NOWNESS INTERVIEW WITH HARMONY KORINE

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Here’s the blurb:

Collected Harmony
Cult Filmmaker Harmony Korine On Cinematic Beginnings and How He Plans to Attack You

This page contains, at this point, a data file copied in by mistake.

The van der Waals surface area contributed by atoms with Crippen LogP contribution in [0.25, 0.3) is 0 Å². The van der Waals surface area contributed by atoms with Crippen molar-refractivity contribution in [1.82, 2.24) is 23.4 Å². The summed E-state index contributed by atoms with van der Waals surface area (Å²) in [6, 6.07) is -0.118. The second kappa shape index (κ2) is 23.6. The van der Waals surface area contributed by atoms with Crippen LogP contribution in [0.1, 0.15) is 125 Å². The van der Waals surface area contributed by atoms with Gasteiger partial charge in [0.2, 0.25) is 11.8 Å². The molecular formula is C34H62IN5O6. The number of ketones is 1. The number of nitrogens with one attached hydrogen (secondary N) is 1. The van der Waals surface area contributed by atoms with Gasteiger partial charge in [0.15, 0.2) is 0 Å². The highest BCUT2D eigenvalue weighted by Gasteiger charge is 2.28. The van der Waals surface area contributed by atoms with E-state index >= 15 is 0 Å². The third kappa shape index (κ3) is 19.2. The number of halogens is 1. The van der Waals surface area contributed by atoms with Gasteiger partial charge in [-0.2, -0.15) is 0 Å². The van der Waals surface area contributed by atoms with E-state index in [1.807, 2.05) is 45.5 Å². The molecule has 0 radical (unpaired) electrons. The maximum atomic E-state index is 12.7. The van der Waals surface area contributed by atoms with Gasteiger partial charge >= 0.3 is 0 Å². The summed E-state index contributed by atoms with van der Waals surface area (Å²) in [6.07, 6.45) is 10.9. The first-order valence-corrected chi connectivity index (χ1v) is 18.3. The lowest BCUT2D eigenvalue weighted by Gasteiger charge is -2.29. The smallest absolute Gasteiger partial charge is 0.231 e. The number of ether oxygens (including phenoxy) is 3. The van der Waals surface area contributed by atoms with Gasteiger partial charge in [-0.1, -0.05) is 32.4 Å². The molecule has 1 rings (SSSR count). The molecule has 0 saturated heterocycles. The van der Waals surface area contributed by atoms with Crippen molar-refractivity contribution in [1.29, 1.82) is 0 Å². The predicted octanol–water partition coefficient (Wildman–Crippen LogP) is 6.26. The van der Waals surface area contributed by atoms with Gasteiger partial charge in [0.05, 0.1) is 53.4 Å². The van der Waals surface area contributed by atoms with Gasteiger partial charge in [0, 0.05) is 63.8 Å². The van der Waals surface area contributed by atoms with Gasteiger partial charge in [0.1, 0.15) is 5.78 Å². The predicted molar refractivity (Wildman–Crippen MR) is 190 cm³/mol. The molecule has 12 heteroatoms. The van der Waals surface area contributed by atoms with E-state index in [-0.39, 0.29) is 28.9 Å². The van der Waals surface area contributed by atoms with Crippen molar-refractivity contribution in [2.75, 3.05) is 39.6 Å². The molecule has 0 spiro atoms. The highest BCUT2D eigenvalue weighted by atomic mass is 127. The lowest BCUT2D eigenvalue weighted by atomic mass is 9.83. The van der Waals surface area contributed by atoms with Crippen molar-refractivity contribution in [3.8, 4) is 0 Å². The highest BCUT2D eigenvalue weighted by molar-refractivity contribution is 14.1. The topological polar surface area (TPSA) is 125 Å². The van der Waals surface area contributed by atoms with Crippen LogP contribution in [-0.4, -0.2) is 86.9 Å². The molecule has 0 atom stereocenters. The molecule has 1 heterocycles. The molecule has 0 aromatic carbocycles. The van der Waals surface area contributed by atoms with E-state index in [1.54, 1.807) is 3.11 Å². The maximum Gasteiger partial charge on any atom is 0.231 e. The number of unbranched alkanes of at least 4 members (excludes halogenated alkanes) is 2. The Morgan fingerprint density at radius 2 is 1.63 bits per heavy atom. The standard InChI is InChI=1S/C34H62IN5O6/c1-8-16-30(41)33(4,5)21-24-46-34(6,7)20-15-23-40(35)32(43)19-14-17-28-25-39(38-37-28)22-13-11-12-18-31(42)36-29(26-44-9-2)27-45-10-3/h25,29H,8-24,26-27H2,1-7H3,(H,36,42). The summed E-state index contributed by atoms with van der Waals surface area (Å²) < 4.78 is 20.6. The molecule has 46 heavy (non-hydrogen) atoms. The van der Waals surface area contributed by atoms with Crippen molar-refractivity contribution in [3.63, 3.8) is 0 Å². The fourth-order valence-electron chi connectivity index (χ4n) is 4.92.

Director Harmony Korine muses on early inspirations, subconscious impulses and his evolving ideas of filmmaking in Dustin Lynn’s intimate portrait shot during The Venice Film Festival in early September. Catapulted onto the indie film scene in the mid 1990s aged just 18 after writing the screenplay for Larry Clark’s controversial Kids, Korine cemented his reputation for pushing aesthetic and narrative boundaries by directing a string of cult classics including Gummo, Julien Donkey-Boy and the provocative VHS camcorder-shot horror Trash Humpers. Lynn spent the afternoon exploring Lido with the Nashville-based director ahead of the star-studded Spring Breakers world premiere in the festival’s prestigious Palazzo del Cinema venue. The Florida-set, porn-pulp crime tale stars James Franco as a gun-toting gangster presiding over a bevvy of delinquent beauties including Disney Channel darlings Selena Gomez and Vanessa Hudgens. “I’m not sure a lot of the older people in the audience understood the feeling the film was giving them,” observes Lynn. “But such is the way from one generation to the next, like Elvis’s hips were the devil not too long ago.” Cinematographer Benoît Debie’s sun-blasted neon exteriors and a pulsating electronic score by Cliff Martinez accompany Korine’s derisive commentary on the American Dream, materialism and the youthful search for self. “It is a disturbingly beautiful work of art and I found myself recalling images and scenes weeks after,” notes Lynn. “It just stays with you.”

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